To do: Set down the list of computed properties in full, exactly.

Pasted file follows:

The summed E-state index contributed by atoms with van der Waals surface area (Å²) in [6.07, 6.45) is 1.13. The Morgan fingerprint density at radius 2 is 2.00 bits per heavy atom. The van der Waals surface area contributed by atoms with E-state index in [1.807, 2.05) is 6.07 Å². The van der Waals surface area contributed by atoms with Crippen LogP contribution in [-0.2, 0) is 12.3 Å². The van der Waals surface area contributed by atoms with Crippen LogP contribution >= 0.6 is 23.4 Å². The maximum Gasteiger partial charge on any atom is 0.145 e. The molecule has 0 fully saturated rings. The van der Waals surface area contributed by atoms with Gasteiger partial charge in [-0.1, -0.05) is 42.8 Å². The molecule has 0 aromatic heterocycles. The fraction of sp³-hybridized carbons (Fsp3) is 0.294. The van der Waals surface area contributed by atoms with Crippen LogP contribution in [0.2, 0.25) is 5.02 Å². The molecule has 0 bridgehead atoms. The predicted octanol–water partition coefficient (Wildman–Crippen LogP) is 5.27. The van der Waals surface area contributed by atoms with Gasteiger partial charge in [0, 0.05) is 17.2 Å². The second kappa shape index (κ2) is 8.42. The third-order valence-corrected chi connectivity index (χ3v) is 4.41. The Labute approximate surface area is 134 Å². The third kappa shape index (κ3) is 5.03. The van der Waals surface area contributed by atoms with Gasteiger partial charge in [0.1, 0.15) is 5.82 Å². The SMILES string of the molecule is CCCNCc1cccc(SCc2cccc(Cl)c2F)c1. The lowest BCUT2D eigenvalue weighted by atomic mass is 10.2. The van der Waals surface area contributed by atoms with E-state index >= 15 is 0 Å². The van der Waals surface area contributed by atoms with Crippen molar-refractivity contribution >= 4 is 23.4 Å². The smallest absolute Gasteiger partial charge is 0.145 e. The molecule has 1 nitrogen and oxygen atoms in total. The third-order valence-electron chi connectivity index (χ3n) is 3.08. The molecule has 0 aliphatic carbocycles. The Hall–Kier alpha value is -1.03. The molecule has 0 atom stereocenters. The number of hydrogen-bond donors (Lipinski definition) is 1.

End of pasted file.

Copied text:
The summed E-state index contributed by atoms with van der Waals surface area (Å²) in [6.07, 6.45) is 1.13. The Morgan fingerprint density at radius 2 is 2.00 bits per heavy atom. The van der Waals surface area contributed by atoms with E-state index in [1.807, 2.05) is 6.07 Å². The van der Waals surface area contributed by atoms with Crippen LogP contribution in [-0.2, 0) is 12.3 Å². The van der Waals surface area contributed by atoms with Crippen LogP contribution >= 0.6 is 23.4 Å². The maximum Gasteiger partial charge on any atom is 0.145 e. The molecule has 0 fully saturated rings. The van der Waals surface area contributed by atoms with Gasteiger partial charge in [-0.1, -0.05) is 42.8 Å². The molecule has 0 aromatic heterocycles. The fraction of sp³-hybridized carbons (Fsp3) is 0.294. The van der Waals surface area contributed by atoms with Crippen LogP contribution in [0.2, 0.25) is 5.02 Å². The molecule has 0 bridgehead atoms. The predicted octanol–water partition coefficient (Wildman–Crippen LogP) is 5.27. The van der Waals surface area contributed by atoms with Gasteiger partial charge in [0, 0.05) is 17.2 Å². The second kappa shape index (κ2) is 8.42. The third-order valence-corrected chi connectivity index (χ3v) is 4.41. The Labute approximate surface area is 134 Å². The third kappa shape index (κ3) is 5.03. The van der Waals surface area contributed by atoms with Gasteiger partial charge in [0.1, 0.15) is 5.82 Å². The SMILES string of the molecule is CCCNCc1cccc(SCc2cccc(Cl)c2F)c1. The lowest BCUT2D eigenvalue weighted by atomic mass is 10.2. The van der Waals surface area contributed by atoms with E-state index >= 15 is 0 Å². The van der Waals surface area contributed by atoms with Crippen molar-refractivity contribution >= 4 is 23.4 Å². The smallest absolute Gasteiger partial charge is 0.145 e. The molecule has 1 nitrogen and oxygen atoms in total. The third-order valence-electron chi connectivity index (χ3n) is 3.08. The molecule has 0 aliphatic carbocycles. The Hall–Kier alpha value is -1.03. The molecule has 0 atom stereocenters. The number of hydrogen-bond donors (Lipinski definition) is 1.